With the communities in favor of the project, the Northcentral Pennsylvania Conservancy and Rocky Mountain Elk Foundation set out to make it happen.

Making it Happen

The Conservancy and the Elk Foundation embarked on the tricky business of negotiating a land purchase satisfactory to all of the Kelley heirs. They also had to find a lot of money.

They succeeded on both counts. A deal was struck with the heirs. Major contributions were secured from the R. K. Mellon Foundation, the National Wild Turkey Federation, The Great Outdoors Conservancy and the Roy A. Hunt Foundation, as well as many sportsmen’s groups and hundreds of individuals. The Pennsylvania Department of Conservation and Natural Resources helped with a $350,000 land trust grant from the Keystone Recreation, Park and Conservation Fund.

The land was purchased by the two organizations in 1998. They paid off the back taxes, cleaned the property up and took other steps to ready it for the state. A couple of years later, when the state agencies were ready, they sold it at a loss to them. The Bureau of Forestry established 1,110 acres of new state forest with public access to the river. The Game Commission created 3,330 acres of new elk habitat and hunting grounds.

“They couldn’t have done it without us and we couldn’t have done it without them,” summed up Thom Woodruff, the national lands program manager for the Rocky Mountain Elk Foundation.

“I’m really happy about it,” said Savel, the Pottersdale native. “I’m glad it is public. We were worried that people with big money would buy it and post it.”

Elk in Pennsylvania

By the time the Pennsylvania Game Commission was created in 1895, it was too late to save the state’s native elk; the last of the hulking beasts had been killed off 20 years earlier.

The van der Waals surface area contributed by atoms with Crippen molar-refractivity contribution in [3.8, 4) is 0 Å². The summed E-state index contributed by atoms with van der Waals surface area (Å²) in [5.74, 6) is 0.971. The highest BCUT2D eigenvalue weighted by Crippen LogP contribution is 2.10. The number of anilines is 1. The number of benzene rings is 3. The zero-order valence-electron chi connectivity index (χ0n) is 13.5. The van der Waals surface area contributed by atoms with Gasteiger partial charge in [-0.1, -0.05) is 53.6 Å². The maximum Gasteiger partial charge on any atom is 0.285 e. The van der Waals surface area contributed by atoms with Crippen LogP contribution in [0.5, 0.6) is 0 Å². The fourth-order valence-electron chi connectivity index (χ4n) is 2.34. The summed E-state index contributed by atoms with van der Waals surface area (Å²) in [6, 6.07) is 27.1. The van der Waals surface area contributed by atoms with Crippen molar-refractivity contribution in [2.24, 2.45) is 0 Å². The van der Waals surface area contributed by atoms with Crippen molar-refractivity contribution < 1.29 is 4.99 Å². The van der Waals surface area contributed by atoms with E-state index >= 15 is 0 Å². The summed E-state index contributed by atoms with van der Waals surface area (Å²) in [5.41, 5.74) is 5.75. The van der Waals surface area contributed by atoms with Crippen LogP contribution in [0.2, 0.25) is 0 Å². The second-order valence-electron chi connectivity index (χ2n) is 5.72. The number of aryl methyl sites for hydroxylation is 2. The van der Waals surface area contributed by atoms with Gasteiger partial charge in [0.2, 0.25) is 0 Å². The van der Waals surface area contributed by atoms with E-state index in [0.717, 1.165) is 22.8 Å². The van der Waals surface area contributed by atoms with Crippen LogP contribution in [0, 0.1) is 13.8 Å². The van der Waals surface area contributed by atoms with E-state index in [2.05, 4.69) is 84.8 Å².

The Commission began an effort to recreate an elk herd in 1913 with the importation of Rocky Mountain elk. However, reestablishing the elk proved difficult. Only in the past decade has a healthy population arisen with roughly 800 elk roaming Northcentral Pennsylvania today.

“The Kelley property is important to elk and other wildlife because it bridges the gap between large chunks of public lands,” said Jon DeBerti, wildlife biologist with the Game Commission. DeBerti explained that the elk need large expanses of public land to keep them from getting in trouble with farmers and other private landowners.

“There’s a lot of private land out there. A lot of times, we can’t control what goes on in private land. Everything is so broken up and the Kelley property makes a nice travel way for wildlife between Sproul State Forest and state game lands.”

Elk were released on the Kelley property following the state’s purchase of the land. The Game Commission backfilled old coal seams and planted grasses. Tender shoots of timothy and clover poke from the dark skin of waste coal piles. The sweet plants lure elk, keeping the appetites of the beasts satiated enough to keep them from munching farmers’ crops.

The herd was healthy enough for the Game Commission to hold the first elk hunt in 70 years in 2001.

Thirty licenses were drawn by lottery that first season and 70 in 2002. About 55,000 hunters paid $10 for a chance that first season. All of the proceeds from the license application fee are used for wildlife habitat.

The lottery for Elk licenses takes place in public. Sixty-five-year old Pottersdale native Ray Savel attended the lotteries. This would be the chance in his lifetime to hunt elk near his home. He was one of many whose name wasn’t drawn.

“A few people from Clearfield County, one guy from out west and four kids won themselves a junior bull license,” he reported.

His advice to the four youngsters: “Take me along.”


Pottersdale (Clearfield County)